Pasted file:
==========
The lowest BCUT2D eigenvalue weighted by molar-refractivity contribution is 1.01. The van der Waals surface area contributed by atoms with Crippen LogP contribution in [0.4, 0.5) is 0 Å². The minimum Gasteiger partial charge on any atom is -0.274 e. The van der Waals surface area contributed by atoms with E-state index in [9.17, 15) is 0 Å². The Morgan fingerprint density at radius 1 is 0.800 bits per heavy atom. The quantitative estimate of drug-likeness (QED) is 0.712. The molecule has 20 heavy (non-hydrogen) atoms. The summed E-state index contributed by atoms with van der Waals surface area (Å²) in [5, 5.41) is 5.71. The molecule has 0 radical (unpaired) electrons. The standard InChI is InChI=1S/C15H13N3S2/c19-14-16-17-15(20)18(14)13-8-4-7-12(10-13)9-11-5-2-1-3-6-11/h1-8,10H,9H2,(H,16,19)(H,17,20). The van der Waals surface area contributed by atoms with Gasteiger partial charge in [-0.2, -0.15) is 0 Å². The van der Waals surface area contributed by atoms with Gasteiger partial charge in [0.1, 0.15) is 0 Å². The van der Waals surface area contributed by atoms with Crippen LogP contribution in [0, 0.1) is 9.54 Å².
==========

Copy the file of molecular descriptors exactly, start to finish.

The lowest BCUT2D eigenvalue weighted by molar-refractivity contribution is 1.01. The van der Waals surface area contributed by atoms with Crippen LogP contribution in [0.4, 0.5) is 0 Å². The minimum Gasteiger partial charge on any atom is -0.274 e. The van der Waals surface area contributed by atoms with E-state index in [9.17, 15) is 0 Å². The Morgan fingerprint density at radius 1 is 0.800 bits per heavy atom. The quantitative estimate of drug-likeness (QED) is 0.712. The molecule has 20 heavy (non-hydrogen) atoms. The summed E-state index contributed by atoms with van der Waals surface area (Å²) in [5, 5.41) is 5.71. The molecule has 0 radical (unpaired) electrons. The standard InChI is InChI=1S/C15H13N3S2/c19-14-16-17-15(20)18(14)13-8-4-7-12(10-13)9-11-5-2-1-3-6-11/h1-8,10H,9H2,(H,16,19)(H,17,20). The van der Waals surface area contributed by atoms with Gasteiger partial charge in [-0.2, -0.15) is 0 Å². The van der Waals surface area contributed by atoms with Gasteiger partial charge in [0.1, 0.15) is 0 Å². The van der Waals surface area contributed by atoms with Crippen LogP contribution in [0, 0.1) is 9.54 Å².